For many years I used a simple family finance organizer but recently switched to the Happy Planner because I’m able to track daily income and spending.
It’s great for functional planning but you can also decorate it with washi tape and mildliners if you’re the creative type.
2. Set Realistic Debt Payoff Goals
If your take-home pay is $3,000 per month, and you owe $30,000 on credit cards, auto loans, and student loans, you’re not going to be able to pay it all off in a year.
I’m sorry to be the one to break it to you, but you can’t live off of $6,000, devoting $30k to your debt snowball.
You have to be reasonable and realistic. People who have become debt-free did so by setting SMART goals.
SMART goals are:
S – Specific
M – Measurable
A – Attainable
R – Relevant
T – Time-Bound
3. Don’t Make Emotional Purchases
People who’ve gone before us and paid off their debt completely have learned to keep their emotional spending in check.
They have learned what triggers them to want to spend money on themselves, and they have put safeguards in place to keep from overspending.
Some precautions you can take if you’re an emotional spender include:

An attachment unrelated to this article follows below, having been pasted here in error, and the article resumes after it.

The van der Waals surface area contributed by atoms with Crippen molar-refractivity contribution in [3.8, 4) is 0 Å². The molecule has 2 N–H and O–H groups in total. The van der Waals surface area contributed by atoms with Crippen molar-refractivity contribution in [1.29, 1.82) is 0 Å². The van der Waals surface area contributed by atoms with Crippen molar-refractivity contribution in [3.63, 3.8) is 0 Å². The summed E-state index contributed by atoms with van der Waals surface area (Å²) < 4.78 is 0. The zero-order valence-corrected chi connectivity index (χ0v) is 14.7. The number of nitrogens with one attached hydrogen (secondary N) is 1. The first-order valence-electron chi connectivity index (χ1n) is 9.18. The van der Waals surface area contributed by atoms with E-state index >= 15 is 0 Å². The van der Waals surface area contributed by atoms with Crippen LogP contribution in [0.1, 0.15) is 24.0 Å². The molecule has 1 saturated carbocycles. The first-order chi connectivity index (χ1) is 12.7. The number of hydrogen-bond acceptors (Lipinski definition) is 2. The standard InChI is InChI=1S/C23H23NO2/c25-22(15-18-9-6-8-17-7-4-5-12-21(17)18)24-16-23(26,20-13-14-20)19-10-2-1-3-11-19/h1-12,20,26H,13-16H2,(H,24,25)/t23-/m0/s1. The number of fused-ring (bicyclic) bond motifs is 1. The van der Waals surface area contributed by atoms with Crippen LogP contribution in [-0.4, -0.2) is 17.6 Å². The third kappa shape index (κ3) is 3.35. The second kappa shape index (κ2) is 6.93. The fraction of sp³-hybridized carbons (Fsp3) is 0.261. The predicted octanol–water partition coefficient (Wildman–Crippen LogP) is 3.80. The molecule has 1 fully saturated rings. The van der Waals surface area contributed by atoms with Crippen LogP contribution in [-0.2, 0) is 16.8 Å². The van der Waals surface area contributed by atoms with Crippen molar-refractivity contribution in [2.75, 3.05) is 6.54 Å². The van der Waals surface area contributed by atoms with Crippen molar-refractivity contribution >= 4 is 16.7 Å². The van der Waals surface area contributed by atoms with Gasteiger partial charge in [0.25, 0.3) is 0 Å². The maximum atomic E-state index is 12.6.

- Deleting your debit and credit cards from saved cards on your computer and phone.
- Only carrying a specified, budgeted amount of cash every day so you are sure to stay on budget.
- Frequently checking in with their spouse and talking about how they’re feeling. If you’re the type of person who hides purchases from your spouse, this is your wake-up call!
4. Side Hustle or Pick Up Extra Work
If you’ve ever listened to Dave Ramsey’s debt-free screams, a commonality between many of the people who’ve paid off debt fast was that they became gazelle intense.
Gazelle intensity isn’t just practicing extreme frugal living, though. Many of these people picked up second and third jobs and started businesses to make extra money on the side.
If you’re looking to make extra money to put towards your debt, check out this post with 76 different ways to make extra money. I share everything from donating blood plasma to working “Dave jobs” and starting a blog in 2020.
5. Pay Off Debt Fast with the Snowball or Avalanche
We’ve all heard of the debt snowball method, which is listing your debts in order of smallest balance to largest balance and paying minimum payments on everything except the smallest balance, knocking them out one by one.